Swordsmithing

Hello all, I'm new around here and I've been interested in smithing for a long time, however, I've never been able to find any information on the
web about smithing, and my budget is currently nill for going out and finding books, or paying for a college corse in smithing. So I'd like to ask for some advice and direction, specifically about swordsmithing, as its a hobby I've been interested in for a long time. I know its not an incredably useful talent, but its what I'd like to smith all the same.
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Swordsmithing is what you start doing AFTER you have learned all the rest of blacksmithing, including a lot about non-ferrous metalworking. If swordwmithing was likened to a 4 year college course, The first 3.8 years would be as I described above and the last .2 years would be all you'd ge on swordsmithing. Then you'd be good enough to go to a swordsmith's shop and ask for a job sweeping up.
I guess what I'm telling you is that swordsmithing will take a lot of time to learn and a lot of dedication on your part.
I just googled "swordsmith" and got 61,400 hits.
You may want to start at anvilfire.com for some good blacksmithing info.
Here's where I suggest you start: New folks should visit the ABANA website so they can look up their closest affiliate (chapter). Personally, I am happy to answer a new person whenever I can help, but let me say this again: The VERY BEST way to get questions about blacksmithing answered is to get into a group that does what you want to do. There are over 60 "clubs" around the USA and Canada organized primarily to educate folks about blacksmithing. ABANA, the Artist Blacksmith Association of North America at www.abana.org, has a list of the whereabouts of most of them. These clubs have various meeting schedules and conferences. The members range from "never lit a fire" to real professionals. Many have education programs. All of them welcome and look forward to meeting new members. Many of the members have been upgrading their equipment and therefore have things to sell, trade, etc.. Many of the groups also have newsletters containing "how-to" articles. For instance, our group, The Guild of Metalsmiths, has an index of about 750 how-to articles from our newsletter! Some other countries have similar organizations. So, to the folks who are new to blacksmithing: Find your closest ABANA affiliate, check out their website if they have one, and join the group. Get to a few meetings and introduce yourself. Tell folks about your interests and go from there.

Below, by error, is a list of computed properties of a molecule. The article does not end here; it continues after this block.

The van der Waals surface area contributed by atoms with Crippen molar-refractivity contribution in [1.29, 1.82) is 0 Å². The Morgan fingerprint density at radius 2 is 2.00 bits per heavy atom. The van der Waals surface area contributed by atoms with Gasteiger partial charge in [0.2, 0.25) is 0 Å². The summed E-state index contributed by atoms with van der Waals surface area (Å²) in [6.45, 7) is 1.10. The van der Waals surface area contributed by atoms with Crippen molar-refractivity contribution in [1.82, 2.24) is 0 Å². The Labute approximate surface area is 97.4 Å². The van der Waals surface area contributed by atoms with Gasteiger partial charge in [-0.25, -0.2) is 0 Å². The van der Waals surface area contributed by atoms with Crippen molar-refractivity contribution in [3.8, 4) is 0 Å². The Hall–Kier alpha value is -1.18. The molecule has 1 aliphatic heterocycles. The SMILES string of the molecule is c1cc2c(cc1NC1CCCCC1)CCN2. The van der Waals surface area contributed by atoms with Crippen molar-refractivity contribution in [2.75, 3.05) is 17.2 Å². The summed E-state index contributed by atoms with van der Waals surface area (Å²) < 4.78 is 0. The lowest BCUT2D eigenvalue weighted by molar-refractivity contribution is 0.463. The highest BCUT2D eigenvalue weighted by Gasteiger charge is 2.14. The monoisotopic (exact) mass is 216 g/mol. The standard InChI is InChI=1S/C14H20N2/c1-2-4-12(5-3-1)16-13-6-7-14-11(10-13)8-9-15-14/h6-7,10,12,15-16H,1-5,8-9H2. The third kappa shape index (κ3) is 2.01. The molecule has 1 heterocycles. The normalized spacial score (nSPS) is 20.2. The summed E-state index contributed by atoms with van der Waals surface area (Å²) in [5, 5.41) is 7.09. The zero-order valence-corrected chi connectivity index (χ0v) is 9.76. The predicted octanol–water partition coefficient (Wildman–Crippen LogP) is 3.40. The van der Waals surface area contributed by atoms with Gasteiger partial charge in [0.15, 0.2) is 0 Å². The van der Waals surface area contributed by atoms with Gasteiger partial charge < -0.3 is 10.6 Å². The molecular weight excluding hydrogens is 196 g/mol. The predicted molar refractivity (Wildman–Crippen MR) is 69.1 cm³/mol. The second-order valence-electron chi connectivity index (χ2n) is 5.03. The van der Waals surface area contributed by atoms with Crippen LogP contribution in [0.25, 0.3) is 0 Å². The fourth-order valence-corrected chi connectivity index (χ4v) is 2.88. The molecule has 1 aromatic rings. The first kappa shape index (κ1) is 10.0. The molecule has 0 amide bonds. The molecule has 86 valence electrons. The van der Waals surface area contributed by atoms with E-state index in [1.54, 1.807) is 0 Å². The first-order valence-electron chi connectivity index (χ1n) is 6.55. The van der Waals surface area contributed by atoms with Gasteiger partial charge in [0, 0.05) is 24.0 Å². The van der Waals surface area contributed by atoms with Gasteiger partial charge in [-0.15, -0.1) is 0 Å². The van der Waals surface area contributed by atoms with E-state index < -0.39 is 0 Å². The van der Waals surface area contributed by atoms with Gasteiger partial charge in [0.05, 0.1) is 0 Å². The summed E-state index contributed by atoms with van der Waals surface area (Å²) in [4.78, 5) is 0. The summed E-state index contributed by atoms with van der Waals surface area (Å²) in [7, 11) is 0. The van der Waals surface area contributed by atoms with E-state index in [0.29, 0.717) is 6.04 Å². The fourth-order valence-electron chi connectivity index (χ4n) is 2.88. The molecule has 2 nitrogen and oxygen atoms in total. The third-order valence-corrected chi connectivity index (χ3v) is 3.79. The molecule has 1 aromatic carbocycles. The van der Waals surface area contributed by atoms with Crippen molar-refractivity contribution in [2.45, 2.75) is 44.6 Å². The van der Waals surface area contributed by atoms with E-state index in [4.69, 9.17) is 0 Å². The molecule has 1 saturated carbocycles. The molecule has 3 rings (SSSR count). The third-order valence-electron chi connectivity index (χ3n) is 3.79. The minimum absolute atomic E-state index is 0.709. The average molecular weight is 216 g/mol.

Finally, when you post a message with a question in it: Tell us in general where you live like "west central Wisconsin" (me). Who knows--- you may live a mile from me or some other person who can help.
Pete Stanaitis ------------------------------
BigHammerBoy wrote:

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On Wed, 11 Jan 2006 19:19:52 +0100, "BigHammerBoy"

I've not met a smith (who wasn't a bladesmith) who knew anything about swords. No matter how well you can forge weld, you also need to know enough about their history and use to understand how to shape and balance it so that someone can actually swing it. Nor are there just "swords" - there are dozens of local traditions, all with their own style of use and shape.
If you haven't already read Hrisoulas, Kapp and a bunch of other books, you haven't been looking.
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On Wed, 11 Jan 2006 03:19:46 +0000, Andy Dingley > wrote:

Hrisoulas used to participate in this group. Last post I see on Google was about five years ago, but pretty sure he lurked here later than that. I once received an email reply from him because he thought I was *the* Bill Bagwell. (A somewhat well known knife maker.)
--
William

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In response to Andy Dingley, Like I said, I don't have the budget to go out looking for books on amazon or barns and noble, nor can I even afford a bloody membership for the library, -_-